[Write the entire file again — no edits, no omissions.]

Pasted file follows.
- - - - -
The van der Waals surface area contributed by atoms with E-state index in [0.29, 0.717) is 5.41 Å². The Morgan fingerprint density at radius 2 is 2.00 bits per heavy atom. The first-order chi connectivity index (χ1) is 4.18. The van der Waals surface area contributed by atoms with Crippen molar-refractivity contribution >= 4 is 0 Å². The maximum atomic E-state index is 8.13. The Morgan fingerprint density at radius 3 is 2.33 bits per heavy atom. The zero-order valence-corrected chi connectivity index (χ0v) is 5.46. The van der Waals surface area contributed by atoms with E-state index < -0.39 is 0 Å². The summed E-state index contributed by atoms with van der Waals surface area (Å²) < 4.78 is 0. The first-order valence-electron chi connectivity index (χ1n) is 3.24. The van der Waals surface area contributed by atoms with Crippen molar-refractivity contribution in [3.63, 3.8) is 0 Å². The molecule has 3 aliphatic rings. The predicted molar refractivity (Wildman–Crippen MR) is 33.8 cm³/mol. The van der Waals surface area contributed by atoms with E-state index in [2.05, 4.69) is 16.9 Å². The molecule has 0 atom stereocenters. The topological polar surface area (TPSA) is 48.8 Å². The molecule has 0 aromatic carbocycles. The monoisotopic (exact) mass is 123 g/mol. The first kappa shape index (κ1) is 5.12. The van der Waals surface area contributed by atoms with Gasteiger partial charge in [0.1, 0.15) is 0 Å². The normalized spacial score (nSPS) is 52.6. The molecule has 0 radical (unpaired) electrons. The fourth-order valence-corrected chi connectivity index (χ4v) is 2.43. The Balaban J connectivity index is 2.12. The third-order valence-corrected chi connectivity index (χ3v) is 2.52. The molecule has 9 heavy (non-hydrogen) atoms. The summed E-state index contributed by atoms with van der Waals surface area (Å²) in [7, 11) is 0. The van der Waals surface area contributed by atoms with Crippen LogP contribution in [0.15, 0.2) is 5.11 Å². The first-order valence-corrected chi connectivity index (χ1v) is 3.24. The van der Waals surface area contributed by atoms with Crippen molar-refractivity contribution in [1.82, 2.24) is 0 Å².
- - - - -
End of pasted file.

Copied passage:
The van der Waals surface area contributed by atoms with E-state index in [0.29, 0.717) is 5.41 Å². The Morgan fingerprint density at radius 2 is 2.00 bits per heavy atom. The first-order chi connectivity index (χ1) is 4.18. The van der Waals surface area contributed by atoms with Crippen molar-refractivity contribution >= 4 is 0 Å². The maximum atomic E-state index is 8.13. The Morgan fingerprint density at radius 3 is 2.33 bits per heavy atom. The zero-order valence-corrected chi connectivity index (χ0v) is 5.46. The van der Waals surface area contributed by atoms with E-state index < -0.39 is 0 Å². The summed E-state index contributed by atoms with van der Waals surface area (Å²) < 4.78 is 0. The first-order valence-electron chi connectivity index (χ1n) is 3.24. The van der Waals surface area contributed by atoms with Crippen molar-refractivity contribution in [3.63, 3.8) is 0 Å². The molecule has 3 aliphatic rings. The predicted molar refractivity (Wildman–Crippen MR) is 33.8 cm³/mol. The van der Waals surface area contributed by atoms with E-state index in [2.05, 4.69) is 16.9 Å². The molecule has 0 atom stereocenters. The topological polar surface area (TPSA) is 48.8 Å². The molecule has 0 aromatic carbocycles. The monoisotopic (exact) mass is 123 g/mol. The first kappa shape index (κ1) is 5.12. The van der Waals surface area contributed by atoms with Gasteiger partial charge in [0.1, 0.15) is 0 Å². The normalized spacial score (nSPS) is 52.6. The molecule has 0 radical (unpaired) electrons. The fourth-order valence-corrected chi connectivity index (χ4v) is 2.43. The Balaban J connectivity index is 2.12. The third-order valence-corrected chi connectivity index (χ3v) is 2.52. The molecule has 9 heavy (non-hydrogen) atoms. The summed E-state index contributed by atoms with van der Waals surface area (Å²) in [7, 11) is 0. The van der Waals surface area contributed by atoms with Crippen LogP contribution in [0.15, 0.2) is 5.11 Å². The first-order valence-corrected chi connectivity index (χ1v) is 3.24. The van der Waals surface area contributed by atoms with Crippen molar-refractivity contribution in [1.82, 2.24) is 0 Å².